Ogburn v. State, A08A2296.

CourtUnited States Court of Appeals (Georgia)
Citation674 S.E.2d 101,296 Ga. App. 254
Docket NumberNo. A08A2296.,A08A2296.
PartiesOGBURN v. The STATE.
Decision Date20 February 2009
674 S.E.2d 101
296 Ga. App. 254
No. A08A2296.
Court of Appeals of Georgia.
February 20, 2009.

[674 S.E.2d 102]

Jeffrey L. Grube, Centerville, for appellant.

Kelly R. Burke, District Attorney, Joshua D. Morrison, Assistant District Attorney, for appellee.

SMITH, Presiding Judge.

John Ogburn appeals from his convictions for attempting to manufacture methamphetamine and possession of methamphetamine with the intent to distribute. Ogburn argues that insufficient evidence supports his convictions and that the trial court erred by denying his motion in limine, violating the "continuing witness" rule, and allowing an expert witness to testify about the "ultimate question." For the reasons set forth below, we affirm.

Viewed in the light most favorable to the verdict, the record shows that police officers responded to a dispatch of a burglary in progress at 1:08 a.m. When the first officer arrived, the complainant inside the house reported that he "could still hear prying at the door." The officer then placed Ogburn and two other people found in the back yard of the residence under arrest.

When a police officer subsequently searched Ogburn, he found 14 small knotted plastic bags containing a white powdery substance and 889 in cash. The police also located a truck on the property that was owned by Ogburn. In the back of the truck, they found a small blue plastic storage bin with no lid. Inside the bin, the officers saw 10 aerosol cans of starter fluid, and "a big pile" of 33 red blister packs and 12 white blister packs of pseudoephedrine tablets. Each blister pack contained 24 tablets for a total of 1,080 tablets. The police also found a police scanner, various types of electronic scales, six pocket knives, and several empty plastic bags.

A forensic chemist with the GBI testified that the largest bag of "off-white solid material"

674 S.E.2d 103

provided to him tested positive for methamphetamine. While the chemist did not test the smaller bags, he testified that "they appeared to be the same as the powder that I did test." In his opinion, they "appeared to be methamphetamine, but they were not tested, so I cannot state for sure."

After a narcotics investigator testified that he had 14 years of experience in narcotics generally, "hands-on experience" with over 200 clandestine methamphetamine labs, and had worked numerous cases involving the sale and distribution of methamphetamine, the trial court qualified him as an expert in the area of "clandestine meth labs, as well as the sale and distribution of methamphetamine." The investigator testified that methamphetamine can be produced by extracting pseudoephedrine from cold medicine tablets through a chemical process. One process involves adding a solvent, such as starter fluid, to the pills.

After reviewing the evidence obtained from Ogburn's truck, the investigator testified that in his opinion, the tablets and starter fluid were going to be used for the manufacture of methamphetamine. In [296 Ga. App. 255] his opinion, obtaining large amounts of pseudoephedrine tablets and ten cans of starter fluid was the very first and a large step toward manufacturing methamphetamine. As the investigator testified, "nobody has a cold this bad."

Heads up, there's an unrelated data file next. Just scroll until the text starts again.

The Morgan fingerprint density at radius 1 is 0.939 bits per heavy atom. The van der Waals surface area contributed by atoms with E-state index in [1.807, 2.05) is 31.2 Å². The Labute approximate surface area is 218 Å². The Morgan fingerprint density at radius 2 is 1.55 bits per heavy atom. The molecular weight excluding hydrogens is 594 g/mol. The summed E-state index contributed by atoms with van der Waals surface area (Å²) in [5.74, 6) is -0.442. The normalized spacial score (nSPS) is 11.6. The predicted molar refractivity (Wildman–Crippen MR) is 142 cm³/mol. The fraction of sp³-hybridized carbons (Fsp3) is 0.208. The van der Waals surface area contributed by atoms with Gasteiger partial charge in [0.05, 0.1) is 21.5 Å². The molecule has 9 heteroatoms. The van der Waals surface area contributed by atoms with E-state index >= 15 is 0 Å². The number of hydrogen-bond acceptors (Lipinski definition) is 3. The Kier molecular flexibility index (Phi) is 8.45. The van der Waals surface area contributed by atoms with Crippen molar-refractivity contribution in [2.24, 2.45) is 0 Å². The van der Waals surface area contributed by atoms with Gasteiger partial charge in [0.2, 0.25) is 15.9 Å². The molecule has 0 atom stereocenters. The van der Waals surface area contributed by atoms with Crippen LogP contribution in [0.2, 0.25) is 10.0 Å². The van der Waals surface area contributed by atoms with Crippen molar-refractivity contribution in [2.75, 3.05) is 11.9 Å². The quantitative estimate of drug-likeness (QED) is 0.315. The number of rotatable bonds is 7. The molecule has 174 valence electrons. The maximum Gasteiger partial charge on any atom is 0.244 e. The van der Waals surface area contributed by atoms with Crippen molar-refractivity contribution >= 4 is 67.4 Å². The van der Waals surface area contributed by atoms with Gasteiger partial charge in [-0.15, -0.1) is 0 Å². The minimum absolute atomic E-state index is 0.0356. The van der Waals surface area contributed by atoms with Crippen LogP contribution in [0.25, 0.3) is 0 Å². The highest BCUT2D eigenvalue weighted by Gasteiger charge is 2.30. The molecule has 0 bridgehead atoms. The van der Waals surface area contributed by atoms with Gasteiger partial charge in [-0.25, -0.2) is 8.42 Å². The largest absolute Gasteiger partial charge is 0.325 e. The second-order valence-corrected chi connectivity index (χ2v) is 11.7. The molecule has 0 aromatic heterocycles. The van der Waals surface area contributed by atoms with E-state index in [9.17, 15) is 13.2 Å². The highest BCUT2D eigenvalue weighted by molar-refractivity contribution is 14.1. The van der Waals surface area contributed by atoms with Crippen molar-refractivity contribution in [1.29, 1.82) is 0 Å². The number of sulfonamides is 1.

The investigator also testified that the small knotted bags, electronic scales, police scanner, cash, and the total amount of methamphetamine found indicated that the drugs were intended for distribution. Finally, the investigator testified that when he went to the residence where the burglary had been reported the day after Ogburn's arrest, he found evidence indicating that the occupants had been "cooking drugs."

1. (a) Ogburn contends insufficient evidence supports his conviction for attempting to manufacture methamphetamine because his possession of the pseudoephedrine tablets and the starter fluid was not "a substantial step toward the commission of the crime of manufacturing methamphetamine." We disagree.

A person commits the offense of criminal attempt when, with intent to commit a specific crime, he performs any act which constitutes a substantial step toward the...

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8 cases
  • Davenport v. the State.Walsh v. the State.
    • United States
    • United States Court of Appeals (Georgia)
    • March 2, 2011
    ......Ogburn v. State, 296 Ga.App. 254, 254–55, 674 S.E.2d 101 (2009) (affirming conviction for attempted manufacture of methamphetamine based on, inter alia, ......
  • Taylor v. State, A12A1877.
    • United States
    • United States Court of Appeals (Georgia)
    • March 21, 2013
    ......In general, the act must be inexplicable as a lawful act, and must be more than mere preparation.” (Citation omitted.) Ogburn v. State, 296 Ga.App. 254, 255(1)(a), 674 S.E.2d 101 (2009). To prove a conspiracy to violate the controlled substances laws, including the ban on ......
  • Miller v. State, A09A0146.
    • United States
    • United States Court of Appeals (Georgia)
    • July 8, 2009
    ......See OCGA §§ 16-13-30(b), 16-13-26(3)(B); Bryan, 271 Ga.App. at 61-62(1), 608 S.E.2d 648. See e.g., Ogburn v. State, 296 Ga.App. 254, 255(1)(a), (b), 674 S.E.2d 101 (2009); Kohlmeier v. State, 289 Ga.App. 709, 710-713(1)(a), (b), 658 S.E.2d 261 (2008). ......
  • Rijal v. State
    • United States
    • United States Court of Appeals (Georgia)
    • May 23, 2023
    ...... causes of the death are not subject to the "continuing. witness rule"); Ogburn v. State , 296 Ga.App. 254, 257 (3) (674 S.E.2d 101) (2009) (noting "[i]t is. well established that the admission of a lab report does ......
  • Request a trial to view additional results

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